Intro: Making 3d Printed Lamp Pendants
I inherited an old pendant lamp from my mother and the thing used to devour traditional light bulbs. Another issue I had with it is the fact that the original brass pendant didn't really spread the light well around the room, so there would be a bright spot under it and the rest of the room would be dark.
So after I purchased my Dremel Idea builder I decided to print a replacement.
For this project I purchased PETG 1.75 mm. (I should note here the printing temp for PETG [230-250] is a little hotter than normally used on the Dremel which uses a recommended PLA [215-230] so it was a little iffy at first but worked out).
I also assumed that replacing traditional incandescent bulbs with LED's would also reduce the temp and make it safe to use these together. I have no scientific data to back this up but, I have had the new pendants in with the LED bulbs for 10 months with no issue. I purchased dim-able LED bulbs as well since the lamp is set up for that.
I did not make any changes to the electrical portion of the lamp.
Step 1: Measure and Then Tinker CAD
I measured the existing pendant to get a general concept of the size of the project and make sure it would fit in my printer.
Then I took precise measurements of the hole in the back of the pendant. I wanted this to be firm against the threads so it keeps it tight on the retaining nut and keep it evenly spaced away from the bulb.
Next I opened my browser and went over to TinkerCAD.com.
I signed in (duh) and opened a new project and scaled the grid to match my printing platform (9 inches (x)wide, 5.5 (y)long. and 5.5 (z)tall, this isn't reflected in the grid but keep it in mind.)
Step 2: Drill Bit Baby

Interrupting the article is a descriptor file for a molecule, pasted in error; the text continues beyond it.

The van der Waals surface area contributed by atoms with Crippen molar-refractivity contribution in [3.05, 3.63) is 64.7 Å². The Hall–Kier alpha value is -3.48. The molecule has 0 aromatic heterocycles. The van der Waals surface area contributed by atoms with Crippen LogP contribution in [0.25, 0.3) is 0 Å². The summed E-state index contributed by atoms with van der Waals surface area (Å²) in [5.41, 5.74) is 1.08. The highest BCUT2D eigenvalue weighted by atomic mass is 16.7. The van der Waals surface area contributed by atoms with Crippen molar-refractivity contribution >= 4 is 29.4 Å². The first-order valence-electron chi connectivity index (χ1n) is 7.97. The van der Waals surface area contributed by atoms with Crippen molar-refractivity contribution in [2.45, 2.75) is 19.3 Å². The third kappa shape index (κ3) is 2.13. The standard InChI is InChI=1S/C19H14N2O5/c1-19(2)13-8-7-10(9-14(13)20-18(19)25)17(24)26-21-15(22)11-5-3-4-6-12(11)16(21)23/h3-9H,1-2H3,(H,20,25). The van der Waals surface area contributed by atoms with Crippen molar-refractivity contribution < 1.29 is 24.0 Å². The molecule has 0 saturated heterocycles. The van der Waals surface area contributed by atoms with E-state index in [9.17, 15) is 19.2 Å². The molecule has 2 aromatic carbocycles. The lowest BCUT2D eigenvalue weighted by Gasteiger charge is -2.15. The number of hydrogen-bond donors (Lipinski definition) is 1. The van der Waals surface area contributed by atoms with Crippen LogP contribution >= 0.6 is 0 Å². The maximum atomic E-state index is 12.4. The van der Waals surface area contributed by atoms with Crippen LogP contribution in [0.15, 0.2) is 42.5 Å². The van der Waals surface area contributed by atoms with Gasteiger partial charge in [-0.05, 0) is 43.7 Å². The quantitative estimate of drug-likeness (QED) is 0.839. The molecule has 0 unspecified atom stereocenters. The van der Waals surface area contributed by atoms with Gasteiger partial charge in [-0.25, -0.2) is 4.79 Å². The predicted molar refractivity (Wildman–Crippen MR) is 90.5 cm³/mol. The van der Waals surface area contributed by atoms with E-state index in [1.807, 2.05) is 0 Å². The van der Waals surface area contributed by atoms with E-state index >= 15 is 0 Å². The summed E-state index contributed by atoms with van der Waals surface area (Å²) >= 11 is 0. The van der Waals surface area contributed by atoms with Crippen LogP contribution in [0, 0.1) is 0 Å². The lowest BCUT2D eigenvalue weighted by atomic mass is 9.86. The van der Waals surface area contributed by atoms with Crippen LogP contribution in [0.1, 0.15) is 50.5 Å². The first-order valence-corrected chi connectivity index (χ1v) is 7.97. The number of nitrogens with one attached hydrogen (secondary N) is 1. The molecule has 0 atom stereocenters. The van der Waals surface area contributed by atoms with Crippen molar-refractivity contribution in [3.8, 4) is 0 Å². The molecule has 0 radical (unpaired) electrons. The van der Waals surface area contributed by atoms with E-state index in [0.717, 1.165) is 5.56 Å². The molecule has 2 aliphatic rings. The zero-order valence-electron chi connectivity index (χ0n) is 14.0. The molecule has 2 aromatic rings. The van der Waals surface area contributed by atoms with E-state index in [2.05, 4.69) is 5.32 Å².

So the object I used from the community shapes is called Drill.
The bell I want to be 4 inches wide and the whole thing will be 5 inches tall.
For this first item I made it 1/8" smaller than the desired this will be the interior to hollow out the next object.
Copy and paste the first object and using the Ruler tool adjust the size 1/8" bigger. (see notes for more info.)
Select both objects and use the align tool match centers along the X and Y axis. (See notes for more info)
after you get your objects aligned group them. This will create a 1/8" shell. Spin it around to make sure there are no holes where you were not expecting them. You will also notice that the bottom is still enclosed as well. We will open this object up in the next step and build the neck.
Step 3: Coming Out of the Shell and Putting the Neck on the Line.
I created a box that was deeper than the portion protruding through the grid, and wider than the base of the pendant.
Select both objects an group them together and then check out your opening. Check again for holes it will be easier to see them from the inside looking out.
Next create a simple cylinder 1/8" bigger than the hole in the previous pendant, and taller than the tip of the shell. Make sure you have everything aligned, select all items and group. You have no cut out the hole for our neck.
Next create another cylinder 1/8th and little more (just enough to meld the shell and the neck together cleanly so there are no gaps. This also will need to be tall enough to make our final height 5".
Create another cylinder and make it the exact size of the hole for the threads in the lamp. This need to run completely through top and bottom of the first cylinder we created since the last group, make sure you have everything aligned, select it all and group one last time.
Export for the file type you need depending on the printer or software you are using and print away!!!!
Step 4: All Done!!!
Here is a look the filament and the final product after it was printed out.
I worked out far better than I thought and the LED's have not melted one of my print outs yet, the light is on almost constantly and has been in place for 10 months.
I did initially loose one of these to an incandescent bulb while testing it, so while not scientific I have some experience.
Hope you got something out of this.
Thank you again.